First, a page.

Creating advertising verbiage that focuses on the “right” audience



Recognizing those responses that represent the potentially “Ideal” candidates

Over the years I have created hundreds of job ads and never used the same one twice. I believe and live by the mantra that “no two practices are alike”, thus the team members that are being sought should have some variations too.

Of course there are always buzzwords that shouldn’t require mentioning such as “caring”, “hardworking”, “reliable”, and “efficient” to name a few. Yet I can certainly see why these words trickle into most ads that I see in all venues. I will admit, however, that I will allow one or two of these words to slip in on occasion.

There are some words and phrases that will never appear in any of my ads, and they are: “perks”, “ sick leave”, “benefits”, “profit sharing”, and “vacation time”.   This is not to say that some (or all) of these things are not eventually going to be discussed and possibly offered in time; I just stay clear of them in all of my ads. Why? Because there are people that seek out perks, sick leave, benefits, profit sharing, and vacation time prior to reading anything else pertaining to the qualifications that you are seeking and what the position entails.

With applicants who have this mindset, it’s more about “what am I going to get” than “what am I going to bring”, or “how do I align with the skills and culture that this practice is looking for”. We all talk about locating team members that are in it for the “passion” first. That’s to say that there are those that are more interested in a career than “just a job”. Aren’t the career-minded candidates the ones you would rather attract? They do exist and it’s just a matter of locating them based on how your ad is crafted and written, and what you include along with what you intentionally omit.

The smart, truly interested dental professionals will first and foremost be most interested in what you and your practice is all about, and how their ability fits with the environment and style that surrounds your office. Making mention of the culture and philosophy of the practice will be very important to those that take their careers seriously, whereas those that are either “kicking tires” or contemplating a move for more money (or some other of the wrong reasons) are going to gravitate to the ads that list compensation and “extras”.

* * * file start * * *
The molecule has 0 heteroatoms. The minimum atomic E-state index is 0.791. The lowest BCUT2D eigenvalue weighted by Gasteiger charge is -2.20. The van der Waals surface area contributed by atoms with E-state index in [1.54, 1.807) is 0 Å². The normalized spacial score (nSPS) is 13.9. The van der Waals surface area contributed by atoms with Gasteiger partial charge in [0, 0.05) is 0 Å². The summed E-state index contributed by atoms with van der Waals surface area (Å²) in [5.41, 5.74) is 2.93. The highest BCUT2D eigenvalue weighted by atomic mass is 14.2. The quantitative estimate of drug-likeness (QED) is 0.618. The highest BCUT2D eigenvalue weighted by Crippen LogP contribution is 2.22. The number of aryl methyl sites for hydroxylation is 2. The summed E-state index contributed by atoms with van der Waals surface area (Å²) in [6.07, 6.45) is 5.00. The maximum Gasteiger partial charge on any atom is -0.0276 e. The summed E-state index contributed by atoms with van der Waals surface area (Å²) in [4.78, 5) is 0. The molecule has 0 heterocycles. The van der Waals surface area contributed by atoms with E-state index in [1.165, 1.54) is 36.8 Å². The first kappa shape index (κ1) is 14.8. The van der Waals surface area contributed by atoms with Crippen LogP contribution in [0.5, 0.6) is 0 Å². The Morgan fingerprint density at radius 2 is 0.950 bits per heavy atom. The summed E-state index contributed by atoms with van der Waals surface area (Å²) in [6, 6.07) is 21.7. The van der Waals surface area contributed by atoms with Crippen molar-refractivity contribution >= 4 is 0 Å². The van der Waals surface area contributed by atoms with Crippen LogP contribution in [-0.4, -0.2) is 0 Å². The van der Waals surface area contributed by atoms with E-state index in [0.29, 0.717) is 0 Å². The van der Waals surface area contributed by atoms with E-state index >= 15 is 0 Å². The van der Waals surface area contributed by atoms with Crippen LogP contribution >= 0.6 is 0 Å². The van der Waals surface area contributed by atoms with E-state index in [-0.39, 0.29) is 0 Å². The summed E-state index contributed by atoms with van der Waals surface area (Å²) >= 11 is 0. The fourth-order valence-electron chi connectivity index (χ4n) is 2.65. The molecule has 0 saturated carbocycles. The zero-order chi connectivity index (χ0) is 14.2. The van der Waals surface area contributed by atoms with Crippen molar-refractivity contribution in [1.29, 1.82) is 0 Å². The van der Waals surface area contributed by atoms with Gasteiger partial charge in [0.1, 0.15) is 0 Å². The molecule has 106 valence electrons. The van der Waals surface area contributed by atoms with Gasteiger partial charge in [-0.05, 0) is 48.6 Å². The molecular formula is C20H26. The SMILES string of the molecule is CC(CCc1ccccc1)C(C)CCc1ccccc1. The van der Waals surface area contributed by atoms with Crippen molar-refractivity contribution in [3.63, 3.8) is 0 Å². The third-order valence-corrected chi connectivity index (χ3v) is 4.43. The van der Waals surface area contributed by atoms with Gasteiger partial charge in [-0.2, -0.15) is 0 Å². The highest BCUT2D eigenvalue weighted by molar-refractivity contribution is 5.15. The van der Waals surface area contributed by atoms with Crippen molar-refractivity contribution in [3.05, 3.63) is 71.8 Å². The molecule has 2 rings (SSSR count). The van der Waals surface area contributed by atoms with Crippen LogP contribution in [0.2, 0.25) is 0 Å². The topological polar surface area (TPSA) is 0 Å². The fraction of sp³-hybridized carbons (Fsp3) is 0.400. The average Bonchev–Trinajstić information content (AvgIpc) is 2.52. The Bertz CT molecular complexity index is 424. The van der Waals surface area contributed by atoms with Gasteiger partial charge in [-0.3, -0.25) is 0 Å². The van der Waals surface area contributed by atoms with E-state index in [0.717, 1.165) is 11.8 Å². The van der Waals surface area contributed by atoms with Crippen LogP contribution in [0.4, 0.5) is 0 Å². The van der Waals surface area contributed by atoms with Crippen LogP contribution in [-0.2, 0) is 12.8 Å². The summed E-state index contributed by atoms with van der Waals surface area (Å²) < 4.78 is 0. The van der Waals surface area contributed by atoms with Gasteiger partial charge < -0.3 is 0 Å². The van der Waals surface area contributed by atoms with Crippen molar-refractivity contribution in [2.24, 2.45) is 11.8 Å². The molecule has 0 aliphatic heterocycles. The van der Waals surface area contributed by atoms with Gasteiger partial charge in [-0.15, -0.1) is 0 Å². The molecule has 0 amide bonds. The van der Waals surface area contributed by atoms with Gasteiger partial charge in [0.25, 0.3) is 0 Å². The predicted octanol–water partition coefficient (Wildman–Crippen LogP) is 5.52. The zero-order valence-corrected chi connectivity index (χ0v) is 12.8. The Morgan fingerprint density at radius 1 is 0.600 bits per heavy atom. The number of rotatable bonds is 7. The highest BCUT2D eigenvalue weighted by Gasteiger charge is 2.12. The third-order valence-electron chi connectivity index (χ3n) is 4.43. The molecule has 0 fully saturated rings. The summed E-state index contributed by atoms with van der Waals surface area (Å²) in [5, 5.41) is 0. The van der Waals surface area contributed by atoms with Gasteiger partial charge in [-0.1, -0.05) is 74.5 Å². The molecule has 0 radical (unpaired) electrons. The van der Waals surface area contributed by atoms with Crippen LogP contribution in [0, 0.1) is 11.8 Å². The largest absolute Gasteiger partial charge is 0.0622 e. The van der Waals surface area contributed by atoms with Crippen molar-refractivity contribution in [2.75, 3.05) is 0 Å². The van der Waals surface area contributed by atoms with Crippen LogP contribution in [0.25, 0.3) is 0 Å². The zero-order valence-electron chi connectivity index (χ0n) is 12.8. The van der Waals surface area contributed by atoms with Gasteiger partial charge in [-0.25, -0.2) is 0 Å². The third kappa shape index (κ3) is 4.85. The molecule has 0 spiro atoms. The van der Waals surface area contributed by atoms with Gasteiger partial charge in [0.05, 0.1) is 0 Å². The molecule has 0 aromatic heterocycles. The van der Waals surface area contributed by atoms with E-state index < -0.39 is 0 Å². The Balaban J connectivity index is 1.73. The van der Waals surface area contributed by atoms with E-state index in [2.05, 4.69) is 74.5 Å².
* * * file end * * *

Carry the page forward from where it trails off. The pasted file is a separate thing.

All astute job seekers expect that the compensation offered will reflect the talent and track record of the job applicant first. When the responses and interest begins to occur start watching for these positive signs:

  • The candidates that reference your advertising verbiage in their cover letter should never be overlooked. This is an indication that they not only took the time to customize their response, but that they read it carefully in order to make cogent comments
  • The ones that appear to have a similar background to what you are hoping to find
  • A clean, well-formatted resume that is preferably one page (yes, this is possible even with a lengthy work history)
  • Well-written with no or very few grammatical/spelling errors

And the negative signs:

  • Numerous spelling/grammatical errors
  • Lots of movement from position to position (although a couple “might” be acceptable, especially if the candidate can provide a legitimate reason for the moves)
  • Referencing what they “want” or “need” to make, as well as necessary “perks”
  • Not thoroughly reading the job description. Although they may have some degree of dental experience, are they applying without the skills that were listed as “must haves” to successfully fill the position?

Giving some thought to the areas I have listed should prove to be helpful if and when you see the need to begin an employee search. Keeping information on applicants that didn’t make it through the process should be retained, although few if any practices do. Team Management Software has an area to document and maintain this valuable information. Check it out!


5 thoughts on “Creating advertising verbiage that focuses on the “right” audience

  1. I am one of the “repliers” that you are talking about. Reading and replying carefully. Tailoring responses and choosing appropriate ads to respond to. Keeping hope alive. Thanks always for your excellent advice.

  2. Pingback: 039 Dr B Interviews Deb Roberge About Crafting Ads and Hiring Dental Team Members | The Passionate Dentist

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